Friday, January 27, 2017

The Best Cat Painting Ever- John Sloan's oil Green's Cats at Delaware Art Museum

    
John Sloan (American, 1871- 1951), Green's Cats, oil, 1900,
 Delaware Art Museum

Earlier this week my wife Alice and I stopped in at the Delaware Art Museum in Wilmington.  As always happens when I visit there my eye was caught by one of the Museum's early oils by the famous Ashcan School painter John Sloan, Green's Cats.  

Remarkable for its liveliness, the painting just nails the inimitable personality of felines. Quite an accomplishment when you consider it's almost completely devoid of any details.  Sloan has chosen a view where the cats have turned away, hiding from us their distinctive eyes and whiskers. Typical of cats, they seem oblivious to our presence. 




To learn a painting's secrets I often like to turn it upside down.  It helps one see just how Sloan arranged his painting to make it express its "cat-ness" so powerfully.  For starters, Sloan expanded the scale of the two cats to completely fill his canvas. There's no question that they, rather than the room, are the main story.  

Sloan places his furry models so there's only a tiny bit of empty space in between them. While that space is technically empty the cats' bodies squeeze it into a distinctive shape. This negative shape, as artists would call it, knits the two cats together, hinting that the two felines have worked out their own special relationship.

The black cat's body is painted in as an almost completely flat shape. But Sloan invests energy and personality into the cat by giving its outer silhouette is a surprisingly expressive collection of unexpected shapes. I love the way the black diamond shapes in the floor tiles dance around the black cat's body. Notice how they almost look like the shapes of the cat's ears and paws. 

Sloan's painting is so satisfying because he builds such a convincing space around his cats. They seem perfectly at home in this intimate world he's created.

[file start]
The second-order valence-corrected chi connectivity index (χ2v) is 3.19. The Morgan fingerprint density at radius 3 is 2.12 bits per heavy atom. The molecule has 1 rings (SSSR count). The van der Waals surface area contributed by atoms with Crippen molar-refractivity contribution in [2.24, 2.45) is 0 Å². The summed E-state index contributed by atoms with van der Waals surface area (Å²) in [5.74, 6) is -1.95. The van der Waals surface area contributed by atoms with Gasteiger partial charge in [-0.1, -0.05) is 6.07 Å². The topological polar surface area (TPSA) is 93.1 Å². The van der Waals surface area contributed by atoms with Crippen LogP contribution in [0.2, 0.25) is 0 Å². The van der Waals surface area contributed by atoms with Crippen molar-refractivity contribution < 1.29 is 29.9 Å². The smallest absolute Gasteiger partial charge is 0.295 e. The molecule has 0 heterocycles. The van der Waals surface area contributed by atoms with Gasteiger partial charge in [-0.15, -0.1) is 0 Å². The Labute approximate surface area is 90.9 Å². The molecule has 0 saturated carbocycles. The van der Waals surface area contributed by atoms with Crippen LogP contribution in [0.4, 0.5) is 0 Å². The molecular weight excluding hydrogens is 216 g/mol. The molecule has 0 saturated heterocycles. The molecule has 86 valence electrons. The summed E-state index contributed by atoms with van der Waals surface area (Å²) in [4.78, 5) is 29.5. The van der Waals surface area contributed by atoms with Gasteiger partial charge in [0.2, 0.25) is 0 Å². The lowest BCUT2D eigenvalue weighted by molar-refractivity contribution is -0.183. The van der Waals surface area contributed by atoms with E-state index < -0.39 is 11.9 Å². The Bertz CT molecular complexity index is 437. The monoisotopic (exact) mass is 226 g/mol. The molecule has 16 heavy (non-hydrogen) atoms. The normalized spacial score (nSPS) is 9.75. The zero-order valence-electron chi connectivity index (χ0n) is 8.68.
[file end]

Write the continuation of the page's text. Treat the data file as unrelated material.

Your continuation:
Heather Campbell Coyle, Delaware Art Museum's Chief Curator and Curator of American Art , is putting together the first big survey of Sloan's art since 1988.  An American Journey: The Art of John Sloan will run at the Museum October 21, 2017 - January 28, 2018. It should be a lot of fun to see. I'm sure the cats are hoping to be included.






Tuesday, January 10, 2017

Getting Creative- Rooms by the Sea from the Hopper Studio


Edward Hopper, Rooms by the Sea, oil on canvas, Yale 
University Art Gallery, New Haven, CT


The first painting I ever paid attention to as a teenager was Edward Hopper's Rooms by the Sea. It was reproduced in a issue of Time magazine that I saw when I was about 15. Like a normal teenager I paid little mind to fine art. But the painting with its mysterious contrast of a door opening right into the sea stopped me in my tracks. I remember thinking "Now that's a painting!" 

In 1983 I had the good fortune to become friends with the owners of the studio in Truro, MA where Hopper made this painting. I began a long series of residencies in the studio and started my ongoing series of oil paintings of its interior. Here's the corner of his studio that inspired Hopper's Rooms by the Sea.



Hopper was a master at rearrangement. He moved the door from the left side the doorway to the right and lengthened the empty white wall. Most critically he moved the sun to shine directly on a wall that in real life faces north and is always in shadow. By changing the lighting he made his composition spring to life.

Here's one of his preparatory drawings where he is figuring out how to create a convincing new lighting situation.


Edward Hopper, preparatory drawing for Rooms by the Sea,
Whitney Museum of American Art, New York

Over the years I had done a number of paintings and drawings of this corner of the studio but I had always stayed true to the shadowed lighting that surrounds the wall and door.

In my newest painting Rooms by the Sea: September that I began in the Truro studio during my most recent stay there last Fall I decided to try inventing a new light direction of my own. Here streaks of an imagined early morning sunlight cascade over the wall and door. I'm very happy with how my little bit of fantasy turned out.



This painting, along with 33 others, will be included in the exhibition Light and Shadow: Paintings and Drawings by Philip Koch from Edward Hopper's Studio at Swope Art Museum in Terre Haute, IN February 3 - March 25, 2017.